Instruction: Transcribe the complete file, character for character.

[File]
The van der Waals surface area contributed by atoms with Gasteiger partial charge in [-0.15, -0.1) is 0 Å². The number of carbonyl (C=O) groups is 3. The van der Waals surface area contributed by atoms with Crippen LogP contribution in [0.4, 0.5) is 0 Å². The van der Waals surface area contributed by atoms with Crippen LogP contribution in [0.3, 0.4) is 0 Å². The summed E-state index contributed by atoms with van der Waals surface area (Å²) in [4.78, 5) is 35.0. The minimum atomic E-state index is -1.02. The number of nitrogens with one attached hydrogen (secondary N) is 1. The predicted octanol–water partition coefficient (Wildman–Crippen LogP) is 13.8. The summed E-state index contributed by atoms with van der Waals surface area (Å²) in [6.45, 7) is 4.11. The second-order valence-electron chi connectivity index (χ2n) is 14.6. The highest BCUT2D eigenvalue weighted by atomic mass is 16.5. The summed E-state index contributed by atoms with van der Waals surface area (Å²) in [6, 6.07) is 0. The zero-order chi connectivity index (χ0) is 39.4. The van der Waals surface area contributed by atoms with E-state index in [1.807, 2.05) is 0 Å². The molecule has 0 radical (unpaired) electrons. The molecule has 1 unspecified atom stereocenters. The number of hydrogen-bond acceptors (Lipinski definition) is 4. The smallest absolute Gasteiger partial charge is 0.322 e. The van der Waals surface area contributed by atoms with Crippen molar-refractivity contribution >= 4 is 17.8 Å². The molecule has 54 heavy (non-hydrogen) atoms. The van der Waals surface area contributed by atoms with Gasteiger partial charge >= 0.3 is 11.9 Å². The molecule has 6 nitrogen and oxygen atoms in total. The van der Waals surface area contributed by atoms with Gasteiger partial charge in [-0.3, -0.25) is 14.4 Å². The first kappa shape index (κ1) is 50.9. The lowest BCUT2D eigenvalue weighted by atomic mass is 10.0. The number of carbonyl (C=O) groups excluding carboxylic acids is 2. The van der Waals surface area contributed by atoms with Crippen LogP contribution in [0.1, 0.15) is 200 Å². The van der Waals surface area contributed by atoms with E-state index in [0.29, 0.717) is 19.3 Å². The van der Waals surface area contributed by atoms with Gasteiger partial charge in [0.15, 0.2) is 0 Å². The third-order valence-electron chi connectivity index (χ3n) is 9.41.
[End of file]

The van der Waals surface area contributed by atoms with Gasteiger partial charge in [-0.15, -0.1) is 0 Å². The number of carbonyl (C=O) groups is 3. The van der Waals surface area contributed by atoms with Crippen LogP contribution in [0.4, 0.5) is 0 Å². The van der Waals surface area contributed by atoms with Crippen LogP contribution in [0.3, 0.4) is 0 Å². The summed E-state index contributed by atoms with van der Waals surface area (Å²) in [4.78, 5) is 35.0. The minimum atomic E-state index is -1.02. The number of nitrogens with one attached hydrogen (secondary N) is 1. The predicted octanol–water partition coefficient (Wildman–Crippen LogP) is 13.8. The summed E-state index contributed by atoms with van der Waals surface area (Å²) in [6.45, 7) is 4.11. The second-order valence-electron chi connectivity index (χ2n) is 14.6. The highest BCUT2D eigenvalue weighted by atomic mass is 16.5. The summed E-state index contributed by atoms with van der Waals surface area (Å²) in [6, 6.07) is 0. The zero-order chi connectivity index (χ0) is 39.4. The van der Waals surface area contributed by atoms with E-state index in [1.807, 2.05) is 0 Å². The molecule has 0 radical (unpaired) electrons. The molecule has 1 unspecified atom stereocenters. The number of hydrogen-bond acceptors (Lipinski definition) is 4. The smallest absolute Gasteiger partial charge is 0.322 e. The van der Waals surface area contributed by atoms with Crippen molar-refractivity contribution >= 4 is 17.8 Å². The molecule has 54 heavy (non-hydrogen) atoms. The van der Waals surface area contributed by atoms with Gasteiger partial charge >= 0.3 is 11.9 Å². The molecule has 6 nitrogen and oxygen atoms in total. The van der Waals surface area contributed by atoms with Gasteiger partial charge in [-0.3, -0.25) is 14.4 Å². The first kappa shape index (κ1) is 50.9. The lowest BCUT2D eigenvalue weighted by atomic mass is 10.0. The number of carbonyl (C=O) groups excluding carboxylic acids is 2. The van der Waals surface area contributed by atoms with Crippen LogP contribution in [0.1, 0.15) is 200 Å². The van der Waals surface area contributed by atoms with E-state index in [0.29, 0.717) is 19.3 Å². The van der Waals surface area contributed by atoms with Gasteiger partial charge in [0.15, 0.2) is 0 Å². The third-order valence-electron chi connectivity index (χ3n) is 9.41.